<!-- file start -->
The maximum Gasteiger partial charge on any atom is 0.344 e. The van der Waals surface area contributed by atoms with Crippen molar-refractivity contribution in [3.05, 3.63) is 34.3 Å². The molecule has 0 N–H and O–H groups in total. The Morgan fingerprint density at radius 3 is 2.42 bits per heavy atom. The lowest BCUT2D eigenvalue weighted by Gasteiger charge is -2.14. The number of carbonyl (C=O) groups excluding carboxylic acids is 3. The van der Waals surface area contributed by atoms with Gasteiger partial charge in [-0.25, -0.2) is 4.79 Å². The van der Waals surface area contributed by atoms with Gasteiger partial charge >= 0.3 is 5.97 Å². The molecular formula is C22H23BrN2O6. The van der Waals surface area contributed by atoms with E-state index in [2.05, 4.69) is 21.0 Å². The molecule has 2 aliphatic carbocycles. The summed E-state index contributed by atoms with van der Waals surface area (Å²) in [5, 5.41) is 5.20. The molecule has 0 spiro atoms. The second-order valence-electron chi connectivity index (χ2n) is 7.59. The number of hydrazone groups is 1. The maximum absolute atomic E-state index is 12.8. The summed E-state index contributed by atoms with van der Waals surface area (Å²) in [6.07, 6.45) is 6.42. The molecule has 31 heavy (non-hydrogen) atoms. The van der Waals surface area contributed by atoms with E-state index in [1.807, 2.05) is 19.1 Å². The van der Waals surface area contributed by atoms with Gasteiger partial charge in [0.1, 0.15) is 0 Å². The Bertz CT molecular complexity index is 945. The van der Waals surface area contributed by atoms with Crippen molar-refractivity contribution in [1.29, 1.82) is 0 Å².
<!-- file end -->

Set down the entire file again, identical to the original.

The maximum Gasteiger partial charge on any atom is 0.344 e. The van der Waals surface area contributed by atoms with Crippen molar-refractivity contribution in [3.05, 3.63) is 34.3 Å². The molecule has 0 N–H and O–H groups in total. The Morgan fingerprint density at radius 3 is 2.42 bits per heavy atom. The lowest BCUT2D eigenvalue weighted by Gasteiger charge is -2.14. The number of carbonyl (C=O) groups excluding carboxylic acids is 3. The van der Waals surface area contributed by atoms with Gasteiger partial charge in [-0.25, -0.2) is 4.79 Å². The van der Waals surface area contributed by atoms with Gasteiger partial charge >= 0.3 is 5.97 Å². The molecular formula is C22H23BrN2O6. The van der Waals surface area contributed by atoms with E-state index in [2.05, 4.69) is 21.0 Å². The molecule has 2 aliphatic carbocycles. The summed E-state index contributed by atoms with van der Waals surface area (Å²) in [5, 5.41) is 5.20. The molecule has 0 spiro atoms. The second-order valence-electron chi connectivity index (χ2n) is 7.59. The number of hydrazone groups is 1. The maximum absolute atomic E-state index is 12.8. The summed E-state index contributed by atoms with van der Waals surface area (Å²) in [6.07, 6.45) is 6.42. The molecule has 31 heavy (non-hydrogen) atoms. The van der Waals surface area contributed by atoms with E-state index in [1.807, 2.05) is 19.1 Å². The van der Waals surface area contributed by atoms with Gasteiger partial charge in [0.1, 0.15) is 0 Å². The Bertz CT molecular complexity index is 945. The van der Waals surface area contributed by atoms with Crippen molar-refractivity contribution in [1.29, 1.82) is 0 Å².